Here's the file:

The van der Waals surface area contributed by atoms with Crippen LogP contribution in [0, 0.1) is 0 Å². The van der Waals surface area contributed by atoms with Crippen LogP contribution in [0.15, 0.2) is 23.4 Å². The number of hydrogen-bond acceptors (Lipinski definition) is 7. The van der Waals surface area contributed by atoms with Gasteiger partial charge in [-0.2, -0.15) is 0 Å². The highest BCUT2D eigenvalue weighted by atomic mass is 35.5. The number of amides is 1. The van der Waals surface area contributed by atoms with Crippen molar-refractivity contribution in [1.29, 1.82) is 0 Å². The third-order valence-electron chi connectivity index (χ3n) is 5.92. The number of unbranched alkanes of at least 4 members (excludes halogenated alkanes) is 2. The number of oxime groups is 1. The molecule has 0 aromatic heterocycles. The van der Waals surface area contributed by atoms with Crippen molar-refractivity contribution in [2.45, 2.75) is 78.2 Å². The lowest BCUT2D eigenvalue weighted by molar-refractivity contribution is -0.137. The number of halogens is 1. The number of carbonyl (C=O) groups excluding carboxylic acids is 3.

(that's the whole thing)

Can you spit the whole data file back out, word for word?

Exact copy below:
The van der Waals surface area contributed by atoms with Crippen LogP contribution in [0, 0.1) is 0 Å². The van der Waals surface area contributed by atoms with Crippen LogP contribution in [0.15, 0.2) is 23.4 Å². The number of hydrogen-bond acceptors (Lipinski definition) is 7. The van der Waals surface area contributed by atoms with Gasteiger partial charge in [-0.2, -0.15) is 0 Å². The highest BCUT2D eigenvalue weighted by atomic mass is 35.5. The number of amides is 1. The van der Waals surface area contributed by atoms with Crippen molar-refractivity contribution in [1.29, 1.82) is 0 Å². The third-order valence-electron chi connectivity index (χ3n) is 5.92. The number of unbranched alkanes of at least 4 members (excludes halogenated alkanes) is 2. The number of oxime groups is 1. The molecule has 0 aromatic heterocycles. The van der Waals surface area contributed by atoms with Crippen molar-refractivity contribution in [2.45, 2.75) is 78.2 Å². The lowest BCUT2D eigenvalue weighted by molar-refractivity contribution is -0.137. The number of halogens is 1. The number of carbonyl (C=O) groups excluding carboxylic acids is 3.